Decreasing phosphodiesterase 5A activity contributes to platelet cGMP accumulation during storage of apheresis-derived platelet concentrates.

PMID 23909451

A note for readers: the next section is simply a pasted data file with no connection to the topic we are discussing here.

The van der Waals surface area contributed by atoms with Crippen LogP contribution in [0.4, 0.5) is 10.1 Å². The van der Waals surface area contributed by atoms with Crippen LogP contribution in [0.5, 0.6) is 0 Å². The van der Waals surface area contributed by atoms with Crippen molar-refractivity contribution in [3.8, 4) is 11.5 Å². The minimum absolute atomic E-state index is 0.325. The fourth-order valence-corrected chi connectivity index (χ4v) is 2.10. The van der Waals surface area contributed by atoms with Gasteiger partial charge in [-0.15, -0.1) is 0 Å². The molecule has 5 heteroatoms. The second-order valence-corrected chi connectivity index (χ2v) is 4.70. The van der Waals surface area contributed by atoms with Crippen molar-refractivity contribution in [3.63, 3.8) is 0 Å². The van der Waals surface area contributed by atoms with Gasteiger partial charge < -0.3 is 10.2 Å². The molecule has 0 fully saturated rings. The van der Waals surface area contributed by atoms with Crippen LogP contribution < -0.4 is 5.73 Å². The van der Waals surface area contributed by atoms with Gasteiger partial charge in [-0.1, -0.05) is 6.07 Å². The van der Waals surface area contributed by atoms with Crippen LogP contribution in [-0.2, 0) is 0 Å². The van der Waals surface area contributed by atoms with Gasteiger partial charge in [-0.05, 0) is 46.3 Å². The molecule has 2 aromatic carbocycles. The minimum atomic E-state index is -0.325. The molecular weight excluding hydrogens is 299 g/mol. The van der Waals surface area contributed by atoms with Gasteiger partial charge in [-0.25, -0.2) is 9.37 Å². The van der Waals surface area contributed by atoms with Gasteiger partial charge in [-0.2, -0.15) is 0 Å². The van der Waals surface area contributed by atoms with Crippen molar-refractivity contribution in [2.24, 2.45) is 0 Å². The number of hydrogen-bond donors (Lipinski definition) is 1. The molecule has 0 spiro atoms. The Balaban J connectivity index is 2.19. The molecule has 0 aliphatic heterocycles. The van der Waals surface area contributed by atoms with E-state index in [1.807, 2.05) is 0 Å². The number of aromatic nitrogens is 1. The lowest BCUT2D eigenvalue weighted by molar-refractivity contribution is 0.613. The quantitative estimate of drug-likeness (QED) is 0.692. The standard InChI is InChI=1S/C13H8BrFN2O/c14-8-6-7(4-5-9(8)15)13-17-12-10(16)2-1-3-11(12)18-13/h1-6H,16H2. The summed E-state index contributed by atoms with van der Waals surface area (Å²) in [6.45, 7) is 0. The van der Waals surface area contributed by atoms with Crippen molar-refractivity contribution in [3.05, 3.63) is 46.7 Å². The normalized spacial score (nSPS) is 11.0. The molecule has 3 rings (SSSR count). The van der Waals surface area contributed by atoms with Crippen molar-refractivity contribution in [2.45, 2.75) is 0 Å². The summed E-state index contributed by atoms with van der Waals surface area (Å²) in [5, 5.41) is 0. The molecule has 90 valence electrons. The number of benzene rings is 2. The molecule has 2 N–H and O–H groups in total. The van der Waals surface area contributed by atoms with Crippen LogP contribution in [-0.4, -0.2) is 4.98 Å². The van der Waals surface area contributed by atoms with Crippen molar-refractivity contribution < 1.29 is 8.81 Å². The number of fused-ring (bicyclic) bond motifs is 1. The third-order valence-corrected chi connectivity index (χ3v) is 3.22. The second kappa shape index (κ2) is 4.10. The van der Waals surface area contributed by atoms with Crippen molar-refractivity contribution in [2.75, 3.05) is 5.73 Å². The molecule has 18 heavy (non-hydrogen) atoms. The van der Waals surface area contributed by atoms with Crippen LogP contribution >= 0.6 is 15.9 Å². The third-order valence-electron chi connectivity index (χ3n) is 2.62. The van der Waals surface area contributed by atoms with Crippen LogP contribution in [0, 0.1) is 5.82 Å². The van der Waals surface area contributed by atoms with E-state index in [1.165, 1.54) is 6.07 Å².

Platelet storage lesion (PSL) considerably decreases the quality of platelets (PLTs) in concentrates characterized by a loss of signaling responses to agonists and impaired PLT activation, secretion, and aggregation. To understand the role of inhibitory signaling pathways in the mechanism of PSL, the basal state of the cyclic nucleotide (CN)-dependent signaling systems in stored PLTs was investigated. Whole blood samples (WB) and apheresis-derived PLT concentrates (APCs) were obtained from healthy volunteers. Washed PLTs were prepared from WB on Day 0 and from APCs on Days 0, 2, and 5. The basal phosphorylation of the vasodilator-stimulated phosphoprotein (VASP) and phosphodiesterase 5A (PDE5A) levels were quantified by Western blot. CN and PDE5A activity were measured by enzyme-linked immunoassay kits. Fibrinogen binding and aggregation were measured in PLT-rich plasma of WB or APC samples. Unpaired t test was used for statistical analysis. Basal VASP phosphorylation levels were comparable in WB and APCs on Day 0. VASP phosphorylation increased significantly during storage of APCs, more pronounced at Ser(239) than at Ser(157) . Similarly, intracellular cGMP, but not cAMP, concentration continuously increased in stored PLTs, whereas PDE5A levels and activity significantly decreased accompanied by diminished thrombin receptor activator peptide 6-induced fibrinogen binding and aggregation. Storage of APCs leads to intracellular cGMP accumulation that could be caused by degradation of PDE5A. Enhanced cGMP level supports subsequent cGMP-dependent protein kinase-mediated increase of VASP phosphorylation resulting in reduced fibrinogen binding and aggregation.